Banksy art in Bristol Green, London, 2004
|Known for||Graffiti |
Bristol underground scene
|Awards||Toronto Film Critics Association Awards – Best First Feature 2010 |
Independent Spirit Award for Best Documentary Feature
Banksy is a British street and graffiti artist. He likes to remain anonymous and not let people know his true identity. He often draws in high visibility public places such as on buildings or train stations. His paintings are often about politics, war and other important topics.
His satirical street art and mind-hurting pictures combine dark humour with graffiti. The graffiti is done with a stencilling technique. Such works have been done on streets, walls, and bridges of cities throughout the world.
Banksy's work started in the Bristol underground scene, which had collaborations between artists and musicians. According to graphic designer Tristan Manco and the book Home Sweet Home, Banksy "was born in 1974 and raised in Bristol, England. The son of a photocopier technician, he trained as a butcher but became involved in graffiti during the great Bristol aerosol boom of the late 1980s". His style is similar to Blek le Rat, who began to work with stencils in 1981 in Paris, and to members of the anarcho-punk band Crass, which did a graffiti stencil campaign on the London Underground system in the late 1970s and early 1980s.
Banksy displays his art on public surfaces such as walls and even going as far as to build physical prop pieces. He does not sell photos of street graffiti directly himself. However, art auctioneers have been known to attempt to sell his street art on location and leave the problem of its removal in the hands of the winning bidder. Banksy's first movie, Exit Through the Gift Shop, billed as "the world's first street art disaster movie," made its debut at the 2010 Sundance Film Festival. The movie was released in the UK on 5 March 2010. In January 2011, he was nominated for the Academy Award for Best Documentary for the movie.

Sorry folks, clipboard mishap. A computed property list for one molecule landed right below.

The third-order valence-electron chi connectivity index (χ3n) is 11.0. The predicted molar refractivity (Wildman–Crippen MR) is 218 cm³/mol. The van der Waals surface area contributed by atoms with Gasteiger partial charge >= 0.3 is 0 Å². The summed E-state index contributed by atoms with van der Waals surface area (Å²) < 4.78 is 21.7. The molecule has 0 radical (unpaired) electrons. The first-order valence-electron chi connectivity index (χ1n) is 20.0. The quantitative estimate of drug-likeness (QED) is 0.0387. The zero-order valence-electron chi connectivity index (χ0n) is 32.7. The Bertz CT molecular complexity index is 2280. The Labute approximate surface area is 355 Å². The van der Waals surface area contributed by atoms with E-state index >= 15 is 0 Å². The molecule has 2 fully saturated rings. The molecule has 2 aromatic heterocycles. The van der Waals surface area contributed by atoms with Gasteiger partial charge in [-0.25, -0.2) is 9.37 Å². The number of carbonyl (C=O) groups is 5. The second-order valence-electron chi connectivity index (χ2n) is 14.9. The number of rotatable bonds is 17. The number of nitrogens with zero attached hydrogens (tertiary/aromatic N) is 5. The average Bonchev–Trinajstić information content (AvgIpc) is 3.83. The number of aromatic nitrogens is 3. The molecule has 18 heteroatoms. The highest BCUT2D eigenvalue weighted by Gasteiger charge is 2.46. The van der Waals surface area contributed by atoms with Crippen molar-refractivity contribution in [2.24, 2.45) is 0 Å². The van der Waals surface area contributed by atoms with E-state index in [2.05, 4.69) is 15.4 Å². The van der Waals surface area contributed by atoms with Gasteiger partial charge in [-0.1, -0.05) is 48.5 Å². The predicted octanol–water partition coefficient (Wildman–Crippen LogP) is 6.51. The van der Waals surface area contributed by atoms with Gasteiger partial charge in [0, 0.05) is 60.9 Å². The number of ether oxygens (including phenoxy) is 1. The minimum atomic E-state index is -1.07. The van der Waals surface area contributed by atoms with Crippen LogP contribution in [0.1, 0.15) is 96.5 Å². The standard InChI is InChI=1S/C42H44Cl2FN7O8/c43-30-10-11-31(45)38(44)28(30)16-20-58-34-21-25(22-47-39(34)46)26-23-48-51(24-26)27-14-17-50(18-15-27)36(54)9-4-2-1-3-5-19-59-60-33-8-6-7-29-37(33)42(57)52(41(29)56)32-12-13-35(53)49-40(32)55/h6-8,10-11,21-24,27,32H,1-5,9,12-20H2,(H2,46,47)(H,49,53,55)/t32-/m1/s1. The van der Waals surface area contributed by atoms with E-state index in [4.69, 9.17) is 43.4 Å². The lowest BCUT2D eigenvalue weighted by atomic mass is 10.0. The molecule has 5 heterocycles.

Identity[change | change source]
In 2004 an alleged photograph of him in Jamaica surfaced. In October 2007 the BBC website featured a photo allegedly taken by a passer-by in Bethnal Green, London, purporting to show Banksy at work with an assistant, scaffolding and a truck. From the pictures, Banksy's identity was thought to be Robin Gunningham, a man born in Bristol on 28 July 1973. Gunningham was educated at Bristol Cathedral Choir School and Leicester Polytechnic, now De Montfort University, and according to a former friend, was "extremely talented at art".
lived with artist Luke Egan. Around 2000, when Banksy moved from Bristol to London, Gunningham is known to have moved from Bristol to a London flat in Hackney, and a number of Banksy's most famous works appeared nearby. At that time, Gunningham lived with Jamie Eastman, who worked for a record label that used illustrations by Banksy.
In response to reports that Banksy was Robin Gunningham, Banksy's agent refused to either confirm or deny the reports.